Should big oil firms focus on maximising shorter-term profits and shareholder returns at all costs, even if it includes sizable new investments in attractively priced oil and gas assets?
Or should they boost green spending and decisively walk away from a significant chunk of undeveloped oil and gas resources to align with the Paris climate agreement goals? The answer, if you believe what oil executives say they hear from different investor groups, is both.
The complexity of the situation, and the challenges oil companies face in interpreting the mixed messages they are getting from investors, are underlined by the results of this week’s Argus Twitter poll. Half of those who voted said the firms should take advantage of the oil price downturn and make buying cheap oil and gas asset their strategic priority, while just over a quarter want to see green investment increases instead.
Of course, a poll like this presents an overview, an unscientific but still intriguing insight into industry and investor sentiment. In reality, the feelings of specific investors sub-sets and consequent corporate strategy choices may be somewhat clearer.
US companies, for example, are arguably under less pressure than their European peers to reposition their businesses to be Paris compliant and prepare for the energy transition. That certainly felt the case when the chief executive of US major Chevron, Mike Wirth, was asked about the rationale for his company’s $5bn acquisition – actually $13bn including debt – of US independent Noble Energy.
The deal will make Chevron a more gas-weighted company, and many oil firms see gas as a transition (and less polluting than oil and coal) fuel which should help them align with the world’s move towards a lower-carbon future. But Wirth did not feel the need to talk up the importance of environmental, social and corporate (ESG) considerations when asked about the transaction.
“I will not tell you that we are driving at a particular type of asset in order to satisfy an ESG objective,” Wirth told analysts. “We are looking for quality assets that are going to be reliable, low-cost supply into strong markets. Then we are looking through an ESG lens to be sure that it is consistent with our commitments on greenhouse gas intensity reduction and other dimensions of ESG, which I think are well-aligned.”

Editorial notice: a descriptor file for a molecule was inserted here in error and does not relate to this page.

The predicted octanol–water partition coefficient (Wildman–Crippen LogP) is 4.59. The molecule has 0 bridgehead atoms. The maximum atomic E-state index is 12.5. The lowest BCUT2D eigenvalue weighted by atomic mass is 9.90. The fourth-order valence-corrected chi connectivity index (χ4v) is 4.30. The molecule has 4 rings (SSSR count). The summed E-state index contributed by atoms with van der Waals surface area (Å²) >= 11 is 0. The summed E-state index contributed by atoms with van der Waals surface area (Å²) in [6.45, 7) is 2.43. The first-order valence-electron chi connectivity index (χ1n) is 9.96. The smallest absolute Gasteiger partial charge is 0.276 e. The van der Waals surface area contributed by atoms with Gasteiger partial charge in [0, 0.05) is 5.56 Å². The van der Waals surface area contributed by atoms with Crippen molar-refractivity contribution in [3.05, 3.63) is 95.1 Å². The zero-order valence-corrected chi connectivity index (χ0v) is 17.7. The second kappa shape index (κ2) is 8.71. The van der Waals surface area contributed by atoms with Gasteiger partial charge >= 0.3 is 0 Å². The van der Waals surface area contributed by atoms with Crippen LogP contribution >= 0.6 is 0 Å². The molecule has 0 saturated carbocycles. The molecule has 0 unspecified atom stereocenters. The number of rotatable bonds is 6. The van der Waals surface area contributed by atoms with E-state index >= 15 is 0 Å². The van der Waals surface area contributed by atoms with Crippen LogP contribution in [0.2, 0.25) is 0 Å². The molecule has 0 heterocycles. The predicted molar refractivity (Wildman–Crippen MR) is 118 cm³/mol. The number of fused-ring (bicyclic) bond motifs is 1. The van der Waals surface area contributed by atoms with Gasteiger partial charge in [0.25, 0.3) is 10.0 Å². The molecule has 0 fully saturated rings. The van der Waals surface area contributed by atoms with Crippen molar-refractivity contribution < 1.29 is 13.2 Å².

Even Total, one of the leading European oil and gas companies in terms of green investments and ambitious carbon reduction goals, made a counter-cyclical upstream acquisition in April, buying the entire Ugandan operations of its joint-venture partner, London-listed independent Tullow Oil, at a knockdown price of $575mn. Total, however, balanced the Uganda deal with several lower-carbon energy investments this year.
Shell, another European major with ambitious energy transition plans, says lower-carbon investments are still “scrutinised as hard as possible” in terms of their profitability compared with upstream projects. “But if we do find that we have projects that make sense but the affordability constraints make us make choices, we will probably give preference to the project that will serve us better in the long-term future than the projects that we believe are going to eventually curtailed in the long term,” chief executive Ben van Beurden says.
How big oil firms decide on strategic priorities in this climate may define their place in the energy transition. Many of them want to be seen as responsible energy producers and providers, rather than just oil and gas companies. Buying new upstream assets sold at discounted prices could well help them generate more money for increased green investments going forward. But it may also leave them struggling to attract investment and talent, and wrestling anew with social license pressures that have abated to a modest degree during the Covid-19 pandemic, leaving the sector further behind the curve as the climate debate accelerates.